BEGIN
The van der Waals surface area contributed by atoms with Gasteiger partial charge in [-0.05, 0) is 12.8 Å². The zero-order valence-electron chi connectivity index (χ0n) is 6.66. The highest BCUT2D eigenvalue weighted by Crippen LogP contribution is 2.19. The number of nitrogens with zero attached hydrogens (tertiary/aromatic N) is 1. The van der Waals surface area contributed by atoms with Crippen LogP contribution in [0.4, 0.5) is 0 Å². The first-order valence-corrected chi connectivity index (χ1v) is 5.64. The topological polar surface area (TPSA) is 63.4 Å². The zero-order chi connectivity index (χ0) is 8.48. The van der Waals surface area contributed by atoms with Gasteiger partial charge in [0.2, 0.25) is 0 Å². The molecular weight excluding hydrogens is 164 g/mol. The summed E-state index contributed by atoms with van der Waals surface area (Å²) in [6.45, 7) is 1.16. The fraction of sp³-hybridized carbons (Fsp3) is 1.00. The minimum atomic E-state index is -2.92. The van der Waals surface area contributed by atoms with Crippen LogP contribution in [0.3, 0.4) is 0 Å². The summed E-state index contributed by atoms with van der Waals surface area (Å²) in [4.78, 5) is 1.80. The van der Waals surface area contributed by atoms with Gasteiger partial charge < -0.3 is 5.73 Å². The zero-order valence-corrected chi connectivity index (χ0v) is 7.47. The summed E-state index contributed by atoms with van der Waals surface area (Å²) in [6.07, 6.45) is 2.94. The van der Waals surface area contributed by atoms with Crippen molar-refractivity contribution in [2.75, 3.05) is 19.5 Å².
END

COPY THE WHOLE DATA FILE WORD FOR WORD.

The van der Waals surface area contributed by atoms with Gasteiger partial charge in [-0.05, 0) is 12.8 Å². The zero-order valence-electron chi connectivity index (χ0n) is 6.66. The highest BCUT2D eigenvalue weighted by Crippen LogP contribution is 2.19. The number of nitrogens with zero attached hydrogens (tertiary/aromatic N) is 1. The van der Waals surface area contributed by atoms with Crippen LogP contribution in [0.4, 0.5) is 0 Å². The first-order valence-corrected chi connectivity index (χ1v) is 5.64. The topological polar surface area (TPSA) is 63.4 Å². The zero-order chi connectivity index (χ0) is 8.48. The van der Waals surface area contributed by atoms with Gasteiger partial charge in [0.2, 0.25) is 0 Å². The molecular weight excluding hydrogens is 164 g/mol. The summed E-state index contributed by atoms with van der Waals surface area (Å²) in [6.45, 7) is 1.16. The fraction of sp³-hybridized carbons (Fsp3) is 1.00. The minimum atomic E-state index is -2.92. The van der Waals surface area contributed by atoms with Crippen LogP contribution in [0.3, 0.4) is 0 Å². The summed E-state index contributed by atoms with van der Waals surface area (Å²) in [4.78, 5) is 1.80. The van der Waals surface area contributed by atoms with Gasteiger partial charge < -0.3 is 5.73 Å². The zero-order valence-corrected chi connectivity index (χ0v) is 7.47. The summed E-state index contributed by atoms with van der Waals surface area (Å²) in [6.07, 6.45) is 2.94. The van der Waals surface area contributed by atoms with Crippen molar-refractivity contribution in [2.75, 3.05) is 19.5 Å².